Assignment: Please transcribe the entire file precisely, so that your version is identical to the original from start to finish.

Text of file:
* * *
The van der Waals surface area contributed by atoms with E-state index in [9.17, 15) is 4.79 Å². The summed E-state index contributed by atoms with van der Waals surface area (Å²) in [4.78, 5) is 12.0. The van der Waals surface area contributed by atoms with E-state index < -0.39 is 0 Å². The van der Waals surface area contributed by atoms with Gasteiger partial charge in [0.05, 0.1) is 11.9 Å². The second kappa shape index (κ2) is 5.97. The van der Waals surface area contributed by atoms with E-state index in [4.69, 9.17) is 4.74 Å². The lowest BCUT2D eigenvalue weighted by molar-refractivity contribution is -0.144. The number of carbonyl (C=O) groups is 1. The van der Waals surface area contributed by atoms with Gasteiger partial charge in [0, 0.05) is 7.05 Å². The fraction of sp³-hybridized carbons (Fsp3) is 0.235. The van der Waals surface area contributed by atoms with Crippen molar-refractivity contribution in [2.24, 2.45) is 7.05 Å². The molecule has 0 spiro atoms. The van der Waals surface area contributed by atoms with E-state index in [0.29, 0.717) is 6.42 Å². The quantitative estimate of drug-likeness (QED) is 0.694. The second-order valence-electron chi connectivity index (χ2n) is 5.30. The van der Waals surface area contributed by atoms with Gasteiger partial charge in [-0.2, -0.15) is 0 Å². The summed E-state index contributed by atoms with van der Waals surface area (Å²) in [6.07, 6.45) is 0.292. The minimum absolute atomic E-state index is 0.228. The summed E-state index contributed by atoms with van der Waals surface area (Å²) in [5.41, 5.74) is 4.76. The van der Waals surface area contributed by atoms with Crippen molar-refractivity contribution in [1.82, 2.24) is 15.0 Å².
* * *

The van der Waals surface area contributed by atoms with E-state index in [9.17, 15) is 4.79 Å². The summed E-state index contributed by atoms with van der Waals surface area (Å²) in [4.78, 5) is 12.0. The van der Waals surface area contributed by atoms with E-state index < -0.39 is 0 Å². The van der Waals surface area contributed by atoms with Gasteiger partial charge in [0.05, 0.1) is 11.9 Å². The second kappa shape index (κ2) is 5.97. The van der Waals surface area contributed by atoms with E-state index in [4.69, 9.17) is 4.74 Å². The lowest BCUT2D eigenvalue weighted by molar-refractivity contribution is -0.144. The number of carbonyl (C=O) groups is 1. The van der Waals surface area contributed by atoms with Gasteiger partial charge in [0, 0.05) is 7.05 Å². The fraction of sp³-hybridized carbons (Fsp3) is 0.235. The van der Waals surface area contributed by atoms with Crippen molar-refractivity contribution in [2.24, 2.45) is 7.05 Å². The molecule has 0 spiro atoms. The van der Waals surface area contributed by atoms with E-state index in [0.29, 0.717) is 6.42 Å². The quantitative estimate of drug-likeness (QED) is 0.694. The second-order valence-electron chi connectivity index (χ2n) is 5.30. The van der Waals surface area contributed by atoms with Gasteiger partial charge in [-0.2, -0.15) is 0 Å². The summed E-state index contributed by atoms with van der Waals surface area (Å²) in [6.07, 6.45) is 0.292. The minimum absolute atomic E-state index is 0.228. The summed E-state index contributed by atoms with van der Waals surface area (Å²) in [5.41, 5.74) is 4.76. The van der Waals surface area contributed by atoms with Crippen molar-refractivity contribution in [1.82, 2.24) is 15.0 Å².